If this project is similar to one that both you and the other party worked on in the past, use that project to explain the work that needs to be done now. Returning to our restaurant example, it might be as simple as saying, “remember two nights ago when I took the orders and you ran them? Let’s do that again tonight.” This way, both parties know what’s expected of them and nothing falls through the cracks. Visual examples are also excellent, especially in the digital marketing world. For instance, had I sent a link to my colleague of the landing page layout I was envisioning, it would have been instantly clear to her which direction we were taking.

Learning from Our Miscommunications

Despite our best efforts, miscommunications will still arise within our teams. Yes, these set backs are frustrating, but they also give us opportunities to improve our systems. Take each mix-up and ask yourself, “How could this have been avoided?” Then keep these hypothetical solutions in mind the next time a situation occurs in which there is a possibility of miscommunication. After all, if we don’t learn from our mistakes, we’re doomed to repeat them!

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Creative Director/Senior Designer

Tom DiGrazia

With over a decade and a half of professional design experience, Tom brings his knowledge of design principles and focus on user experience to every aspect of his contribution to TTG. Paying special attention to each client’s brand, personalized needs and individual interests, he strives to create compelling concepts utilizing intuitive and highly-refined design solutions. In addition to traditional and digital design work and oversight at TTG, Tom also boasts a wide portfolio of web development projects with the company, allowing him to stretch his CSS and HTML skills across multiple platforms and disciplines. He feels that being a designer in the digital landscape of websites, eCommerce solutions, email marketing platforms and social media, it is important to understand the code that goes into these areas as it assists his ability to tailor designs specifically targeted to achieve the best end result and further builds understanding and communication with backend development teams.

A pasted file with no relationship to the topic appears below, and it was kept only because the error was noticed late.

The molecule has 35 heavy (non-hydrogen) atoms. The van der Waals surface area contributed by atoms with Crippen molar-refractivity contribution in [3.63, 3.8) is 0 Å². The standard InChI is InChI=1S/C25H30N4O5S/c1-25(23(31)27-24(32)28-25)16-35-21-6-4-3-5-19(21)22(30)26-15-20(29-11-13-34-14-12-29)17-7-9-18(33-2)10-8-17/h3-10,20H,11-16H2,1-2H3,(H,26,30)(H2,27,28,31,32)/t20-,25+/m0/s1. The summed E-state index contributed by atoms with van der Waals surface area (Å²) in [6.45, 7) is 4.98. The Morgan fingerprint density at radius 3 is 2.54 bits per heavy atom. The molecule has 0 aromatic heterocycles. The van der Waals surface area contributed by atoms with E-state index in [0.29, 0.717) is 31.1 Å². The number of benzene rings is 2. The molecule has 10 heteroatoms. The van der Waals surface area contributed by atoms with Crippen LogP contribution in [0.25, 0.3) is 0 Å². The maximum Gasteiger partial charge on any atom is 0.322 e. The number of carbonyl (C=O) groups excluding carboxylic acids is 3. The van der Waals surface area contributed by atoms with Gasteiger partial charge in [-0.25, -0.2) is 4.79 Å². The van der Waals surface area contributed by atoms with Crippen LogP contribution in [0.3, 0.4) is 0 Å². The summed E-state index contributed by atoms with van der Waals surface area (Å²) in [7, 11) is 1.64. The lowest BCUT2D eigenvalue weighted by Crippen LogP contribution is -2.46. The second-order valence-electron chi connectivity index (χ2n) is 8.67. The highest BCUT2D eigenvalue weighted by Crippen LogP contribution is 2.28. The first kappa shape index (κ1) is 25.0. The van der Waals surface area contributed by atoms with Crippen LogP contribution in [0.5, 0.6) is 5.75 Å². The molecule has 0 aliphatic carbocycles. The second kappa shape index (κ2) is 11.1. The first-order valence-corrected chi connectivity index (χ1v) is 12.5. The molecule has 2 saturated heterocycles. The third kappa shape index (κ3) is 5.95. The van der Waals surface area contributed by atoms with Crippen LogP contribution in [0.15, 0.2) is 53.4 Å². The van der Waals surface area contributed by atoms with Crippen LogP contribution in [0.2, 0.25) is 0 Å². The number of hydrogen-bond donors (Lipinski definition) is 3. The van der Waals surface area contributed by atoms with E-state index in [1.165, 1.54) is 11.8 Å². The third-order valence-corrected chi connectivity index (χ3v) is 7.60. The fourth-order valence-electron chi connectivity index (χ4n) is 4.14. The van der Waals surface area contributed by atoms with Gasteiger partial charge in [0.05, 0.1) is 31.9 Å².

In his off hours, Tom is an avid pop culture enthusiast, staying up to date on the latest shows, films, comics and games. He can also typically be found taking part in a whole host of artistic activities that help him further stretch his creative legs. Regardless of the activity, Tom is always accompanied by his dog, Eli, and his cat, Tib.

Design, Photography, Illustration, Digital Imagery Manipulation, Wesbite Development

Photoshop, Illustrator, InDesign, Lightroom, HTML/CSS, Wordpress


Courtney Dumont

As Senior Marketing Strategist & Analyst at Technology Therapy Group, Courtney is energized by the ability to flex both her left and right brain daily. Courtney discovered her passion for Marketing at Bryant University, where she spearheaded research on students’ perceptions of Social Media Marketing for her Honors Capstone Project. After graduating Bryant in 2012, she joined the Technology Therapy team, where she’s honed her skills in social media, search and social advertising, email marketing, SEO, and more.

Since joining the team, Courtney has created digital marketing strategies and managed campaigns for clients across the country, ranging from plastic surgery centers, to jewelry stores, to construction companies. With a cohesive, cross-channel approach and a focus on data-driven decision making, she has increased their leads by up to 217%. But Courtney doesn’t leave her zeal for social media at the office; she also runs a local foodie Instagram account with her husband to document their meals across Rhode Island and beyond. Check them out: @hoppilyfed.

Marketing Strategy, Data Analysis, Google Ads, Facebook Ads, Social Media

Google Analytics, Google Ads, Facebook Ads, Facebook Creator Studio, Instagram, Klaviyo, Mailchimp, Emma Mail, Google Data Studio, WordPress, YouTube, LinkedIn, Facebook, Microsoft Office